Olive Tree History
The beautiful Olive trees, which live to be over 600 years old, have been cultivated since before 3000 BC, and are believed to have first been grown in Crete, migrating later to the Greek mainland around the 12-14 centuries BC, and to North Africa and Italy around 600
BC. It is disputed whether the Greeks or the later Romans took the olive into southern France. In Spain, olive trees were introduced by the Phoenicians around 1000 BC.
The Spanish, mostly religious orders looking for converts, transported olive trees to the New World in 1560, planting three olive trees in Peru. They later took trees into California as well. Olives have been raised in China since before the sixth century AD, but do not play a major role in Chinese cuisine.
Each culture that has adopted the olive has also venerated it. The olive branch has become the universal symbol of peace. Olive wood has been used for thrones, scepters, temples.
Olive oil has been used for religious and royal ceremonies. Because the olive tree is slow-growing and won’t produce olives if damaged, rules were enacted in many cultures to protect olive trees.
Solon of Greece enacted laws in the 6th century AD that made it a capital offense to cut down olive trees.
(Oddly, in 1815, the King of Naples, Joachim Murat, ordered the cutting down of olive groves because he felt the trees gave the peasants too easy a life and he wanted them to work harder. The king was shot for his actions.
Olives Commercial Use
Olives have been an important part of international commerce since 2500 BC when the Cretans first shipped their oil to Egypt and Asia Minor. Olive oil has become a staple of the much-vaunted Mediterranean diet and is enjoyed worldwide.
Olive oil tastings, though, are a little harder to come by. Think about staging your own with a few carefully chosen monovarietal from various regions of the world, then go forth and cook like a Spaniard. Or an Italian. Or a Greek, a North African, or a southern French cook.
Green oil is valued for its high antioxidant content, which protects the oil from going rancid. We sniff and slurp, tasting for sweetness in the front of the tongue, bitterness along the sides, and pungency at the back of our throats.
Does it smell like a green apple? Leaves or grass? Is it soft and mild, or peppery and strong? Our palates progress from feeling safe with the gentle nuances of the milder oils to enjoying the fiercer nature of the more pungent and peppery styles.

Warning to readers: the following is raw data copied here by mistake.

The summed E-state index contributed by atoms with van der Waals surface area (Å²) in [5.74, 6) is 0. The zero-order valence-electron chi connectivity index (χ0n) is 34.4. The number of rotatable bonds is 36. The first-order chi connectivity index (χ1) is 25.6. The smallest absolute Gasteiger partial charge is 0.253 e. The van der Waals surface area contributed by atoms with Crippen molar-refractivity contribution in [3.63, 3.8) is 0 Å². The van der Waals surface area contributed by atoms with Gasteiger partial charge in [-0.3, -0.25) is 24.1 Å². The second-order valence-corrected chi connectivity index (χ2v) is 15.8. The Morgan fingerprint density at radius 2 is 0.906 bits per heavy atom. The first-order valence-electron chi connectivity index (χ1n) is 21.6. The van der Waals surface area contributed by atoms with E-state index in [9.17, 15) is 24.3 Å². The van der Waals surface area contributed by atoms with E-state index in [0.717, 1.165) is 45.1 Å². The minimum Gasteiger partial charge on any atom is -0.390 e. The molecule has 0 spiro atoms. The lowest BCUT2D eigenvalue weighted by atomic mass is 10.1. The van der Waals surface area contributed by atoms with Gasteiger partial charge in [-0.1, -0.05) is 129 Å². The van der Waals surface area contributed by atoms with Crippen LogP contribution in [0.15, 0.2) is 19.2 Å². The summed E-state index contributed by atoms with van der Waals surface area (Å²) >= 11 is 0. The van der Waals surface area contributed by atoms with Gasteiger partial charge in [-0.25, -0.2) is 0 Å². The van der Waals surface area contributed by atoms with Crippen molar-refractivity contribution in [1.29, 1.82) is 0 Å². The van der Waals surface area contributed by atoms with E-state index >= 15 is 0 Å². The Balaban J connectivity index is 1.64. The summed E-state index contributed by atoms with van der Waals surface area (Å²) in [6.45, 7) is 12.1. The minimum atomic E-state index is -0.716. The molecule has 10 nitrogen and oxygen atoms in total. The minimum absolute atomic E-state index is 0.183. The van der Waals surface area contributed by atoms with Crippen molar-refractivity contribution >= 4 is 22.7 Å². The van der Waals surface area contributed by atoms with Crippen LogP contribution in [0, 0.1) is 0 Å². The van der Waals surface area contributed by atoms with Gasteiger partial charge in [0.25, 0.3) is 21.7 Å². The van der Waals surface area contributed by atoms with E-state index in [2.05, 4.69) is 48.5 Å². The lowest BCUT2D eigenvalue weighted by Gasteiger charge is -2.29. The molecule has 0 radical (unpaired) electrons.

A brief lecture follows. Don’t, our expert warns, be overly focused on the acid content of oils.
Olive Oil Varieties
Extra-virgin olive oil, which is cold-pressed without the addition of chemicals or solvents, and has an acid content of one percent or less, is lovely for dressings, raw vegetables, and salads. It can be used for frying, adding a distinctive flavor, but its aroma might diminish with the heat.
Refined olive oil, the new classification to replace virgin, has an acid content of one to two percent and may have a less intense flavor and aroma. Olive oil is a blend of oils, usually refined to improve flavor or aroma.
Pomace, the final grade, is extracted with solvents and is usually very mild in flavor. Oil is not meant for cellaring or storing. Buy it young, in small amounts, and keep it cool.
Entire cuisines have been defined by the use of olives and olive oil. The Middle East, Greece, Italy, Spain, and southern France choose olive oil over other oils or fats.
Spain produces 75 percent of the world’s olive oil and markets much of it to Italy. Spanish producers are beginning to see the value of marketing their oils under Spanish labels and are mounting a campaign to raise their profile.
Olive Oil Uses
For thousands of years, the olive has been a vital part of cooking, health, construction, and cosmetics. Olive oil is said to have been used as axle grease during the construction of the great tombs in Egypt.
It is a fuel source for lamps, a cosmetic oil, a cleanser, and healing massage oil. (The olive tree contains salicylic acid, an active element in Aspirin.)